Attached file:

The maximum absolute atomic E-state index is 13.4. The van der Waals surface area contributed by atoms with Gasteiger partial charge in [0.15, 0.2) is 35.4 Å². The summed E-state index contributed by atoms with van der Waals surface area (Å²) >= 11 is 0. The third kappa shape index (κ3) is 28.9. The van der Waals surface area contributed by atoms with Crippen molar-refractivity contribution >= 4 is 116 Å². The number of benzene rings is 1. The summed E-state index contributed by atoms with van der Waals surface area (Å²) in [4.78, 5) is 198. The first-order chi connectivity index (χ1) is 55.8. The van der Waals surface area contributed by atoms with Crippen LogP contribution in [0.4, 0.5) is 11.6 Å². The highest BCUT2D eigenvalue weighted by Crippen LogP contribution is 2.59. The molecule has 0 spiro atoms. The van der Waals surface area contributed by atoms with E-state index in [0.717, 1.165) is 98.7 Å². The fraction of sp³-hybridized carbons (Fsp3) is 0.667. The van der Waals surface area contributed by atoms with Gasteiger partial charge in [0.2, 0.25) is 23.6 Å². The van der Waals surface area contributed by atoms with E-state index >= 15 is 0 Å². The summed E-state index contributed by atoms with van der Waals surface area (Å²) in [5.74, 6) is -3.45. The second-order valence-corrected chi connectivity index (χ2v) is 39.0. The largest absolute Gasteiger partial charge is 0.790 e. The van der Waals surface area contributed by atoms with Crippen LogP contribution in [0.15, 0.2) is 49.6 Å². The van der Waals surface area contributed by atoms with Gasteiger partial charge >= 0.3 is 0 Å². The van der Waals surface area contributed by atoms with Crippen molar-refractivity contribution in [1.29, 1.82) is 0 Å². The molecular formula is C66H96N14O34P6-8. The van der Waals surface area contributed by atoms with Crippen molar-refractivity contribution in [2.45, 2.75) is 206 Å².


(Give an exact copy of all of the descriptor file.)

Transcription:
The maximum absolute atomic E-state index is 13.4. The van der Waals surface area contributed by atoms with Gasteiger partial charge in [0.15, 0.2) is 35.4 Å². The summed E-state index contributed by atoms with van der Waals surface area (Å²) >= 11 is 0. The third kappa shape index (κ3) is 28.9. The van der Waals surface area contributed by atoms with Crippen molar-refractivity contribution >= 4 is 116 Å². The number of benzene rings is 1. The summed E-state index contributed by atoms with van der Waals surface area (Å²) in [4.78, 5) is 198. The first-order chi connectivity index (χ1) is 55.8. The van der Waals surface area contributed by atoms with Crippen LogP contribution in [0.4, 0.5) is 11.6 Å². The highest BCUT2D eigenvalue weighted by Crippen LogP contribution is 2.59. The molecule has 0 spiro atoms. The van der Waals surface area contributed by atoms with E-state index in [0.717, 1.165) is 98.7 Å². The fraction of sp³-hybridized carbons (Fsp3) is 0.667. The van der Waals surface area contributed by atoms with Gasteiger partial charge in [0.2, 0.25) is 23.6 Å². The van der Waals surface area contributed by atoms with E-state index >= 15 is 0 Å². The summed E-state index contributed by atoms with van der Waals surface area (Å²) in [5.74, 6) is -3.45. The second-order valence-corrected chi connectivity index (χ2v) is 39.0. The largest absolute Gasteiger partial charge is 0.790 e. The van der Waals surface area contributed by atoms with Crippen LogP contribution in [0.15, 0.2) is 49.6 Å². The van der Waals surface area contributed by atoms with Gasteiger partial charge >= 0.3 is 0 Å². The van der Waals surface area contributed by atoms with Crippen molar-refractivity contribution in [1.29, 1.82) is 0 Å². The molecular formula is C66H96N14O34P6-8. The van der Waals surface area contributed by atoms with Crippen molar-refractivity contribution in [2.45, 2.75) is 206 Å².